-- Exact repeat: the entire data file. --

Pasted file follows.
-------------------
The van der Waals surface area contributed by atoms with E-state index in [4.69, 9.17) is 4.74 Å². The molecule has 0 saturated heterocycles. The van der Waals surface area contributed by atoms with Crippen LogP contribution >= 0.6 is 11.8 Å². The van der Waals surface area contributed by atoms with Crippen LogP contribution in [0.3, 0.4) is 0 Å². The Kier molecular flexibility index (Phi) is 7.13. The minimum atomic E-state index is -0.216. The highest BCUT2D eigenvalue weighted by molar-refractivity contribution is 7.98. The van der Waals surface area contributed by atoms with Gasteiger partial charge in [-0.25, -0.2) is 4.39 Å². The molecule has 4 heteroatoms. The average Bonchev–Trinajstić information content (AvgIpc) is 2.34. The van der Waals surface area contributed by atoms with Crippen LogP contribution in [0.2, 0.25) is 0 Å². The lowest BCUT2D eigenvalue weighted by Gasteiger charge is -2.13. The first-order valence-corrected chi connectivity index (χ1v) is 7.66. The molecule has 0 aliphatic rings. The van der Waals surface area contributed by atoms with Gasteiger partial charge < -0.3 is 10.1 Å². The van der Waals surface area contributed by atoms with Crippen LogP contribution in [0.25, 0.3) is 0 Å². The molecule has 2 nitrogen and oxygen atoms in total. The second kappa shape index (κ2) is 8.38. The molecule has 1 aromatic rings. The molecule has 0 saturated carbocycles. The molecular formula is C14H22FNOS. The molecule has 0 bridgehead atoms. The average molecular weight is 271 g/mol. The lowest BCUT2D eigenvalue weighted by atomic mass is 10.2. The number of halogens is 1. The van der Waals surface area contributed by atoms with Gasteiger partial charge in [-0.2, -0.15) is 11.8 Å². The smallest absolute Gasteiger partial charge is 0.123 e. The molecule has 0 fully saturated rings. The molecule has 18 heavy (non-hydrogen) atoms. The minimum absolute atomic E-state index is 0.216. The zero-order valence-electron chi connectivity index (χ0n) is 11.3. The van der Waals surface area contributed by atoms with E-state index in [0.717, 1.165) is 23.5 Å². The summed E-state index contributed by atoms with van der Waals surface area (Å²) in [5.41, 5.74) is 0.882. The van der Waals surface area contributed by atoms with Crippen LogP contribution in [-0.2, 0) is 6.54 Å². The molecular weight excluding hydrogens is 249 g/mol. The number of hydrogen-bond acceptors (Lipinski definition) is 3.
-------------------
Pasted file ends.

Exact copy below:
The van der Waals surface area contributed by atoms with E-state index in [4.69, 9.17) is 4.74 Å². The molecule has 0 saturated heterocycles. The van der Waals surface area contributed by atoms with Crippen LogP contribution >= 0.6 is 11.8 Å². The van der Waals surface area contributed by atoms with Crippen LogP contribution in [0.3, 0.4) is 0 Å². The Kier molecular flexibility index (Phi) is 7.13. The minimum atomic E-state index is -0.216. The highest BCUT2D eigenvalue weighted by molar-refractivity contribution is 7.98. The van der Waals surface area contributed by atoms with Gasteiger partial charge in [-0.25, -0.2) is 4.39 Å². The molecule has 4 heteroatoms. The average Bonchev–Trinajstić information content (AvgIpc) is 2.34. The van der Waals surface area contributed by atoms with Crippen LogP contribution in [0.2, 0.25) is 0 Å². The lowest BCUT2D eigenvalue weighted by Gasteiger charge is -2.13. The first-order valence-corrected chi connectivity index (χ1v) is 7.66. The molecule has 0 aliphatic rings. The van der Waals surface area contributed by atoms with Gasteiger partial charge < -0.3 is 10.1 Å². The van der Waals surface area contributed by atoms with Crippen LogP contribution in [0.25, 0.3) is 0 Å². The molecule has 2 nitrogen and oxygen atoms in total. The second kappa shape index (κ2) is 8.38. The molecule has 1 aromatic rings. The molecule has 0 saturated carbocycles. The molecular formula is C14H22FNOS. The molecule has 0 bridgehead atoms. The average molecular weight is 271 g/mol. The lowest BCUT2D eigenvalue weighted by atomic mass is 10.2. The number of halogens is 1. The van der Waals surface area contributed by atoms with Gasteiger partial charge in [-0.2, -0.15) is 11.8 Å². The smallest absolute Gasteiger partial charge is 0.123 e. The molecule has 0 fully saturated rings. The molecule has 18 heavy (non-hydrogen) atoms. The minimum absolute atomic E-state index is 0.216. The zero-order valence-electron chi connectivity index (χ0n) is 11.3. The van der Waals surface area contributed by atoms with E-state index in [0.717, 1.165) is 23.5 Å². The summed E-state index contributed by atoms with van der Waals surface area (Å²) in [5.41, 5.74) is 0.882. The van der Waals surface area contributed by atoms with Crippen LogP contribution in [-0.2, 0) is 6.54 Å². The molecular weight excluding hydrogens is 249 g/mol. The number of hydrogen-bond acceptors (Lipinski definition) is 3.